National campaign director of the newly formed WikiLeaks Party, Greg Barns, outlines how Julian Assange could become a Senator -- and how to deal with the pesky not-actually-in-Australia issue.
The purse strings at Wikileaks are getting tighter and tighter, the website now claiming it will go broke within a few months if donations do not dramatically increase, reports Jeanne Whalen.
Comparison between the evidence given by Anna Ardin, the complainant attached to the first three accusations, and the legal wording of the key complaint by her against Assange, show that it matches almost word-for-word a paragraph in a high-profile 2009 Amnesty International Report on sex crimes in the Nordic countries.
After extraordinary delays in responding to FOI requests about Julian Assange, the government has served up a whole lot of nothing.
US State department cables released by WikiLeaks have provided dramatic revelations, writes freelancer Grahame Bowland.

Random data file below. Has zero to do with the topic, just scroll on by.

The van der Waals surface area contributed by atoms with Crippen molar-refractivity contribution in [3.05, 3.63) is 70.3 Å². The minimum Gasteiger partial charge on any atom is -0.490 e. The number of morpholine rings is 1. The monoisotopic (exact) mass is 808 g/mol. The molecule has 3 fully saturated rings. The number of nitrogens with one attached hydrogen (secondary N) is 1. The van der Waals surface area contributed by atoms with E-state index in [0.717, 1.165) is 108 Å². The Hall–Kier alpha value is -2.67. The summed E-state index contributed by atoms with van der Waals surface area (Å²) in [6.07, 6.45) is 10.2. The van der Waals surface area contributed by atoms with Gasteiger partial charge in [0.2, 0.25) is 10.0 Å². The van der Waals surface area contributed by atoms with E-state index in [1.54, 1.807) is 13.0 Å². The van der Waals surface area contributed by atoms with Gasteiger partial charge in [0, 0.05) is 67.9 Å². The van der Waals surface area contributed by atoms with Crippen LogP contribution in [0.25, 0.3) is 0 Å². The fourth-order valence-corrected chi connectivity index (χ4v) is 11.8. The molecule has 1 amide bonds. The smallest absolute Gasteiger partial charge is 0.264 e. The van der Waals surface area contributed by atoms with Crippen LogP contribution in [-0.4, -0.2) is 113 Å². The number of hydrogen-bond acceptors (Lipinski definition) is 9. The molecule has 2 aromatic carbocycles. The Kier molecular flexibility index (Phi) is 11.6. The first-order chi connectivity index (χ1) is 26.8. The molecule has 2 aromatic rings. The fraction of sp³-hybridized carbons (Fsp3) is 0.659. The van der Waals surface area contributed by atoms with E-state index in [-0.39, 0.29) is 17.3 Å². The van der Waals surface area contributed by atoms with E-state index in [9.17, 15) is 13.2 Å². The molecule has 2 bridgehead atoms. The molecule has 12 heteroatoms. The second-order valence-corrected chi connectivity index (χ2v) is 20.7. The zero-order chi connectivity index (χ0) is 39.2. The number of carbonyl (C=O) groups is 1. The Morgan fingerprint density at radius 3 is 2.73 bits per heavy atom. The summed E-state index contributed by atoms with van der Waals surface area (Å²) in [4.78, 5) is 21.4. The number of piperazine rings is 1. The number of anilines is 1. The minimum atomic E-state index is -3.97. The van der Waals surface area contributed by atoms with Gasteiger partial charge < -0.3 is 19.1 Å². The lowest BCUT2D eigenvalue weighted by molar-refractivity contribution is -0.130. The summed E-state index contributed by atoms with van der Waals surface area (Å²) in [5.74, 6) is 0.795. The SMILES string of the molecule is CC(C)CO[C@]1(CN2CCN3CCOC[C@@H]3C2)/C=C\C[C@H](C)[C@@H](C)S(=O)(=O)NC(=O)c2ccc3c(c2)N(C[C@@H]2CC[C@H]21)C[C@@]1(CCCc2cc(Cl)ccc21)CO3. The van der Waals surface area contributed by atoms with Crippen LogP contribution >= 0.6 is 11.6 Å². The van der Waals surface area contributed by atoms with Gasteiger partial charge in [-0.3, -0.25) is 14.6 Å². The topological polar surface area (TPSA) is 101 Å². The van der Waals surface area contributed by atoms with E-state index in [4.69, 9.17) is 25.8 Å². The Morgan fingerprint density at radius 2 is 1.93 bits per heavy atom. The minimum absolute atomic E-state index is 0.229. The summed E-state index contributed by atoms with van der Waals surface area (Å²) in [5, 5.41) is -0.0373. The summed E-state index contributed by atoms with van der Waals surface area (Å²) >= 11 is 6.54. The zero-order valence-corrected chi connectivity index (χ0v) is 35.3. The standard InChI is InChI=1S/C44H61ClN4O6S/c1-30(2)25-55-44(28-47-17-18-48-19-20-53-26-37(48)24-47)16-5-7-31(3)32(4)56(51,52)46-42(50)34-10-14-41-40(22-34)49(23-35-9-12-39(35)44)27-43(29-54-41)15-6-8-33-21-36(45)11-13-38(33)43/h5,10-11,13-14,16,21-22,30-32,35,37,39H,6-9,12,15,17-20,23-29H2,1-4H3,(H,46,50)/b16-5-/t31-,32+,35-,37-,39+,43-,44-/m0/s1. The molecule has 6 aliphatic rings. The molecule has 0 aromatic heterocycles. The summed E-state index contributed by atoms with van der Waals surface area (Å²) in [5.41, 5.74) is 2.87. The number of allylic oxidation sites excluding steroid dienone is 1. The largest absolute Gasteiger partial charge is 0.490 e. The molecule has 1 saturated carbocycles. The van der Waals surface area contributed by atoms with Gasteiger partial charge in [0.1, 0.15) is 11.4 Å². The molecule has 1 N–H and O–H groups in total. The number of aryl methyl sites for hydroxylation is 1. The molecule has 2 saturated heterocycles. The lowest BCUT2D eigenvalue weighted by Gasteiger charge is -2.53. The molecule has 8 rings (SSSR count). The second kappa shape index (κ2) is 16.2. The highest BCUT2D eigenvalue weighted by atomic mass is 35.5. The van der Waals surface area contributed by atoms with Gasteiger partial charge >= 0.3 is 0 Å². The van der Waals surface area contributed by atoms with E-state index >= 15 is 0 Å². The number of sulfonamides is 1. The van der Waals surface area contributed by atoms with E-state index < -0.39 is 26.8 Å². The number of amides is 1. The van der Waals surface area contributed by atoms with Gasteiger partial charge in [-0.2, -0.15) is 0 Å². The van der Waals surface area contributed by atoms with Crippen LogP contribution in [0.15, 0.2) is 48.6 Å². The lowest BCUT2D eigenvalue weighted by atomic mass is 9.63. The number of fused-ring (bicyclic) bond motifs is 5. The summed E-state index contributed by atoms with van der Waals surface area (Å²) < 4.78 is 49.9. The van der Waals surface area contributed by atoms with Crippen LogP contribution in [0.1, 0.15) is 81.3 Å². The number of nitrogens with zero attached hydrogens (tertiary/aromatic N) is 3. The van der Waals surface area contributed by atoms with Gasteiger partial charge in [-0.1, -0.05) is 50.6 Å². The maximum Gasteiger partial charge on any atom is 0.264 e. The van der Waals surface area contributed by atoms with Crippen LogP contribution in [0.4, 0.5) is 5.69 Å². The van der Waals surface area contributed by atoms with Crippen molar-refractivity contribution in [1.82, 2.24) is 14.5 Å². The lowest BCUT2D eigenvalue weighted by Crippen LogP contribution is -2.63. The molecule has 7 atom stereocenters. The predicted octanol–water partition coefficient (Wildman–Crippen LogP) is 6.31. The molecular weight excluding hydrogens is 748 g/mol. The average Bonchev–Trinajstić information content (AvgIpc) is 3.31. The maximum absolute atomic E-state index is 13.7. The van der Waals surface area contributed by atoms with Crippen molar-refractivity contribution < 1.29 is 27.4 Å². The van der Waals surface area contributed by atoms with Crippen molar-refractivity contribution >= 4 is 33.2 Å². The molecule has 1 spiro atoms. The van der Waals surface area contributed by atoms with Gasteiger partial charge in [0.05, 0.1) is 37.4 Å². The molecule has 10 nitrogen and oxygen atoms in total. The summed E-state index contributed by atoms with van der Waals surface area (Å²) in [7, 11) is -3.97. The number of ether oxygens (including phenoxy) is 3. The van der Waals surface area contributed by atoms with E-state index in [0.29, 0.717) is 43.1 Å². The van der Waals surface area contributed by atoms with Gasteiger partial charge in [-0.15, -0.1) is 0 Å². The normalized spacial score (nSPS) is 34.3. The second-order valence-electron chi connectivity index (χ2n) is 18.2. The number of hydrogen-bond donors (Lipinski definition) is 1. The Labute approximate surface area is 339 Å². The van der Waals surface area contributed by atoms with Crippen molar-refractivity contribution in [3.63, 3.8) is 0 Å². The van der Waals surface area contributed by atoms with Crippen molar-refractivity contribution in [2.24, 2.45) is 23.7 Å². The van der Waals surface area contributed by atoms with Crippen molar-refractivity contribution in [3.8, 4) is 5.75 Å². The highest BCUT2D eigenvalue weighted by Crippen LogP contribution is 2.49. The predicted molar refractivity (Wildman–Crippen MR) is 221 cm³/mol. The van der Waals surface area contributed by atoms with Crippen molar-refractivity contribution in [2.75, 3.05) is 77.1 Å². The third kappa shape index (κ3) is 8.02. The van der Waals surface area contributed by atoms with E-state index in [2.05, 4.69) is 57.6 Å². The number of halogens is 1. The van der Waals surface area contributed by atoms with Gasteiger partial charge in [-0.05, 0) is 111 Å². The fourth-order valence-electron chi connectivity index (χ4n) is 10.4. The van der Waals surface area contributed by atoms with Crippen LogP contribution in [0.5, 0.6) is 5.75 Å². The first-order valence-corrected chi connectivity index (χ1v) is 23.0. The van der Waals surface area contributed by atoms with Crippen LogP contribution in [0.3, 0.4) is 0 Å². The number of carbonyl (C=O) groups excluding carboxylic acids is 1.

As an Australian citizen, Assange has a right to expect his government will seek to ensure that he is accorded due process by other countries seeking to prosecute him.
WikiLeaks leader Julian Assange won a small battle against the push to extradite him to Sweden, with the High Court allowing him the opportunity to petition the Supreme Court to hear his appeal.
Amongst so many other things, the current whereabouts of Julian Assange tells us that 'They' and 'Them' still exist and know how to run things. Does that sound too much like conspiracy country? Peter Chambers explains.
The awarding of WikiLeaks with the prize for contribution to journalism in last night's Walkey awards raises once again the questions of what is a journalist and what is journalism?
If freedom of the press and the protection of Australian citizens mean anything to our nation and our Prime Minister, Julia Gillard needs to have a meaningful discussion with Barack Obama about Julian Assange, writes Jennifer Robinson.